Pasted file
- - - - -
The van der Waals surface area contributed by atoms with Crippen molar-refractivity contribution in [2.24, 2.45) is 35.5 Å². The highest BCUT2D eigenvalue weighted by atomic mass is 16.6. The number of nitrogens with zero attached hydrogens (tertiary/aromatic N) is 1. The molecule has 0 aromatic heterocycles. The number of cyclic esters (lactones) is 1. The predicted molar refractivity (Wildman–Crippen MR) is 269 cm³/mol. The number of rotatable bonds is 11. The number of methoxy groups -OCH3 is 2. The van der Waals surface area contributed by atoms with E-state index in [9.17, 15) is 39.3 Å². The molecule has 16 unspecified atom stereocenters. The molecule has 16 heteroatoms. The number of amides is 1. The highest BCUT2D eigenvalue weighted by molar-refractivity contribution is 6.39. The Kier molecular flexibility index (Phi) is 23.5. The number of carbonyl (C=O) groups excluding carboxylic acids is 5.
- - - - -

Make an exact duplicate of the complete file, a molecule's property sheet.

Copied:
The van der Waals surface area contributed by atoms with Crippen molar-refractivity contribution in [2.24, 2.45) is 35.5 Å². The highest BCUT2D eigenvalue weighted by atomic mass is 16.6. The number of nitrogens with zero attached hydrogens (tertiary/aromatic N) is 1. The molecule has 0 aromatic heterocycles. The number of cyclic esters (lactones) is 1. The predicted molar refractivity (Wildman–Crippen MR) is 269 cm³/mol. The number of rotatable bonds is 11. The number of methoxy groups -OCH3 is 2. The van der Waals surface area contributed by atoms with E-state index in [9.17, 15) is 39.3 Å². The molecule has 16 unspecified atom stereocenters. The molecule has 16 heteroatoms. The number of amides is 1. The highest BCUT2D eigenvalue weighted by molar-refractivity contribution is 6.39. The Kier molecular flexibility index (Phi) is 23.5. The number of carbonyl (C=O) groups excluding carboxylic acids is 5.